Things To Think About Before Buying A Brownstone

When most people think of brownstone architecture, they think of the quintessential townhomes lining the streets of Brooklyn. What defines these homes as brownstones is their iconic brick and sandstone structure and Romantic Classicism-inspired features. These buildings are typically three to five stories tall with large front stoops and detailed moldings around the doors and windows. Many of them date back to the 19th century when brown sandstone was mined from northern state quarries. Now that these quarries are inactive and this material is no longer commonplace, these historical buildings are in limited supply and in high demand. Their landmark status gives them elevated value and they're exceptionally sought after due to their spacious interiors and towering ceilings.

Brownstones are different than other city apartments and townhomes. They fetch considerably higher purchase and rental prices, have historical value, and feature charming character. Many of these buildings also provide for urban living with an independent feel and your own exterior entrance. This differs greatly from typical city highrises with one main entrance. Here, you'll learn more about brownstones and what you should know before taking ownership of one of these properties.

You may be limited to living in certain states

Brownstone buildings are commonly associated with the rowhouses and townhouses throughout the Brooklyn and Manhattan boroughs of New York City, specifically in neighborhoods like Park Slope, Fort Greene, and Brooklyn Heights. However, brownstones are also found outside of The Empire State in other urban areas, including Baltimore, Boston, Chicago, and Philadelphia. They are typically restricted to these northern states because of their proximity to the sandstone quarries in the 19th and 20th centuries. There were four main quarries in Wisconsin, Pennsylvania, Connecticut, and New Jersey, which supplied the majority of this building material to nearby areas. 

If you're searching for genuine brown sandstone rowhouses, you'll be limited to certain states that had access to these quarries when they were active, meaning you'll likely have to live in highly-developed areas. Remember that real estate and property laws can vary greatly between states, as well as property-related taxes. You may be set on a brownstone home, but you should also consider where that home is located and how local property laws and taxes will affect you going forward.

Buying this style may be competitive

Many people are drawn to brownstone due to the rich color and ornate detailing of its exterior. However, these valuable properties are not only desired for their gorgeous brickwork but they're also coveted because they're in limited supply. The quarries that once mined this material are no longer active within the United States, and most contractors and construction workers have transitioned to using other materials. New brownstone buildings are rarely built, and the ones that still standing are typically from the late 18th and early 19th centuries.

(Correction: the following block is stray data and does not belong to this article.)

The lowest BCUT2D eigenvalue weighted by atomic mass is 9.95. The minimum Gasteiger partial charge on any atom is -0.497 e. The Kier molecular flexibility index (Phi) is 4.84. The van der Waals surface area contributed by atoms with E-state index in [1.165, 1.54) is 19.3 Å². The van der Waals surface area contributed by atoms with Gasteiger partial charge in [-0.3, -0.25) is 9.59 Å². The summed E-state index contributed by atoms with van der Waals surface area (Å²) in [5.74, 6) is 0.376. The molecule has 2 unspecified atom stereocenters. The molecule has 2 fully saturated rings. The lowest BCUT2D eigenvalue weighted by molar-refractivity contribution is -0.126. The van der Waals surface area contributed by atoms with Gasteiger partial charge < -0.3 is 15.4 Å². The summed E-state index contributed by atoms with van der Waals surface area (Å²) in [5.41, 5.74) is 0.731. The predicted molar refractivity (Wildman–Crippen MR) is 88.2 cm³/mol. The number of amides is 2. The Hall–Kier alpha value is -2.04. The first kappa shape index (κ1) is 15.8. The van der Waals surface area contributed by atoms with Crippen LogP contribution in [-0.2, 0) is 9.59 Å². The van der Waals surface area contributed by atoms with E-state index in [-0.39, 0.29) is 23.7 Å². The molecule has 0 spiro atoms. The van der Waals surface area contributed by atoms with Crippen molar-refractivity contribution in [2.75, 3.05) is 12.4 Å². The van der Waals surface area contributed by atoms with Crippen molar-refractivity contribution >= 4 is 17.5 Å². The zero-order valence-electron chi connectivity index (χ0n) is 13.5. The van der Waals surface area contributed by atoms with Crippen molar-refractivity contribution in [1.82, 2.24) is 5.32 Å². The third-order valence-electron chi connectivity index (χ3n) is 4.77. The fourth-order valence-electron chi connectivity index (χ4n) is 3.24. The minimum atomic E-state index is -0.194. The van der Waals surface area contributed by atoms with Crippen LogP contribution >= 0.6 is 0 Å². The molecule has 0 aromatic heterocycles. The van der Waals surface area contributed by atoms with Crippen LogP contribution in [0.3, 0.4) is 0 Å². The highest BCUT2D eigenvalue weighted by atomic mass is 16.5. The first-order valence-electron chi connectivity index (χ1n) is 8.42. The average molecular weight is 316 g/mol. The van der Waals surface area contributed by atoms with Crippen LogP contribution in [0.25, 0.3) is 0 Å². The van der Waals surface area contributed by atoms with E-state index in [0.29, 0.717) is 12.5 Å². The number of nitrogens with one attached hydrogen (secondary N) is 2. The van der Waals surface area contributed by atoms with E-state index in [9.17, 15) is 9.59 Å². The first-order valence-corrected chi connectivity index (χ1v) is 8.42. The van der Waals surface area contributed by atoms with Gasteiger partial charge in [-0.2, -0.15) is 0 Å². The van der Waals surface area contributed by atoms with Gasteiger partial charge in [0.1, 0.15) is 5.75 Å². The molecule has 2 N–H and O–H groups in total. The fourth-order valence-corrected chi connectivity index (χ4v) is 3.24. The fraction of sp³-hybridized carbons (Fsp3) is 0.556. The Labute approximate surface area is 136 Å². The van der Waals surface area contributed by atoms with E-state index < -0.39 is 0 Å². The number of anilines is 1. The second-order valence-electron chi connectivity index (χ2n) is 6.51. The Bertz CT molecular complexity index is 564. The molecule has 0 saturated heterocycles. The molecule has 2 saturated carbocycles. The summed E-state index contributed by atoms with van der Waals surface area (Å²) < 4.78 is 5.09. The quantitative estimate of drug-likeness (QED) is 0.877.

There has been a notable increase in interest in brownstones in past years, and there are several theories as to what sparked this rise in demand. The most recent influx of interest began in the 1980s when people began moving to cheaper, historic districts, which happened to be home to brownstones. Pop culture may also play a significant role, as brownstones appear regularly in television and movies. These homes also benefit families and individuals living in urban communities. They provide an outdoor area, sufficient square footage, and privacy in highly-condensed areas where such homes are difficult to find. According to a study in 2007, Mortgage Loan claims homes in historic districts had 5 to 35% property value increases every decade in comparison to non-historic neighborhoods, further boosting the interest in them.

It's likely to be located in an expensive neighborhood

Due to being erected in developing areas back in the 18th and 19th centuries, many brownstone rowhouses are located in well-known neighborhoods with convenient access to the city. They're often within walking distance of local pubs, restaurants, shops, and schools. Many of these neighborhoods are also located within historic districts, making these homes landmarks which increases their value and cost. Renovating these homes is often limited by city committees that oversee preserving old neighborhoods to ensure they don't lose their likeness to the past. These homes also tend to have strict homeowner's associations, which typically charge a monthly fee. Unlike other city high-rises and apartments, you'll pay inflated prices to live independently and do many things yourself. Luxury buildings often have full-service staff to receive mail, open doors, remove trash, and maintain the exterior. In contrast, when you live in a brownstone, these responsibilities fall to you.